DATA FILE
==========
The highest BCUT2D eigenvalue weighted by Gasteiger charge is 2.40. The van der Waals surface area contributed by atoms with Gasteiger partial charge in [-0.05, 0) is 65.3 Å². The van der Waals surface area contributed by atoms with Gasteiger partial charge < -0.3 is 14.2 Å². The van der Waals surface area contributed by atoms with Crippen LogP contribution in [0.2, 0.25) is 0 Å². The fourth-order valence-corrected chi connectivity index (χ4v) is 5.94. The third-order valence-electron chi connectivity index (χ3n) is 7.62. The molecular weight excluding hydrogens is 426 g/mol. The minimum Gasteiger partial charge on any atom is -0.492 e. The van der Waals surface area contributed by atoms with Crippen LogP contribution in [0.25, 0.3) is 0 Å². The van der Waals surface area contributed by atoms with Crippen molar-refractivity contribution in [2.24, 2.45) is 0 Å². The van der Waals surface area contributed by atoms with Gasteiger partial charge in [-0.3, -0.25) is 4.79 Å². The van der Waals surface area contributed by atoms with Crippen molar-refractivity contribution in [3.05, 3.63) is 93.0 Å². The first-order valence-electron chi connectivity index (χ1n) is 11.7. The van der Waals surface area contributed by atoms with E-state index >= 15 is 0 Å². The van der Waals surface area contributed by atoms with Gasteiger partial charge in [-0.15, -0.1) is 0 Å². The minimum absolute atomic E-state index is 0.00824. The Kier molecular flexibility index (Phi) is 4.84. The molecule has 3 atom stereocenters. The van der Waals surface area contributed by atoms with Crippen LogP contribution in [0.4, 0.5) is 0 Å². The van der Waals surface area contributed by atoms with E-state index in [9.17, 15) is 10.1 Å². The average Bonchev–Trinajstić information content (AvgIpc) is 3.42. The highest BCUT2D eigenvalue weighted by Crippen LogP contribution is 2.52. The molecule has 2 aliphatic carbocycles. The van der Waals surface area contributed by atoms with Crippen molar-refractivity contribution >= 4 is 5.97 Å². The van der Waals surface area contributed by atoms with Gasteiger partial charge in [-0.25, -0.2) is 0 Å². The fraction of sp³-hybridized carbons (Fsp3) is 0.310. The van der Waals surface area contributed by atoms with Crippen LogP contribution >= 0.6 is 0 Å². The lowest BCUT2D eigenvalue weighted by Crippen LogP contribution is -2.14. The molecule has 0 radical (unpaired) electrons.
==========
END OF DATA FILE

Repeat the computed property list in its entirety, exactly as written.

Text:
The highest BCUT2D eigenvalue weighted by Gasteiger charge is 2.40. The van der Waals surface area contributed by atoms with Gasteiger partial charge in [-0.05, 0) is 65.3 Å². The van der Waals surface area contributed by atoms with Gasteiger partial charge < -0.3 is 14.2 Å². The van der Waals surface area contributed by atoms with Crippen LogP contribution in [0.2, 0.25) is 0 Å². The fourth-order valence-corrected chi connectivity index (χ4v) is 5.94. The third-order valence-electron chi connectivity index (χ3n) is 7.62. The molecular weight excluding hydrogens is 426 g/mol. The minimum Gasteiger partial charge on any atom is -0.492 e. The van der Waals surface area contributed by atoms with Crippen LogP contribution in [0.25, 0.3) is 0 Å². The van der Waals surface area contributed by atoms with Crippen molar-refractivity contribution in [2.24, 2.45) is 0 Å². The van der Waals surface area contributed by atoms with Gasteiger partial charge in [-0.3, -0.25) is 4.79 Å². The van der Waals surface area contributed by atoms with Crippen molar-refractivity contribution in [3.05, 3.63) is 93.0 Å². The first-order valence-electron chi connectivity index (χ1n) is 11.7. The van der Waals surface area contributed by atoms with E-state index >= 15 is 0 Å². The van der Waals surface area contributed by atoms with Gasteiger partial charge in [-0.15, -0.1) is 0 Å². The minimum absolute atomic E-state index is 0.00824. The Kier molecular flexibility index (Phi) is 4.84. The molecule has 3 atom stereocenters. The van der Waals surface area contributed by atoms with Crippen LogP contribution in [0.4, 0.5) is 0 Å². The van der Waals surface area contributed by atoms with E-state index in [9.17, 15) is 10.1 Å². The average Bonchev–Trinajstić information content (AvgIpc) is 3.42. The highest BCUT2D eigenvalue weighted by Crippen LogP contribution is 2.52. The molecule has 2 aliphatic carbocycles. The van der Waals surface area contributed by atoms with Crippen molar-refractivity contribution >= 4 is 5.97 Å². The van der Waals surface area contributed by atoms with Gasteiger partial charge in [-0.25, -0.2) is 0 Å². The fraction of sp³-hybridized carbons (Fsp3) is 0.310. The van der Waals surface area contributed by atoms with Crippen LogP contribution >= 0.6 is 0 Å². The lowest BCUT2D eigenvalue weighted by Crippen LogP contribution is -2.14. The molecule has 0 radical (unpaired) electrons.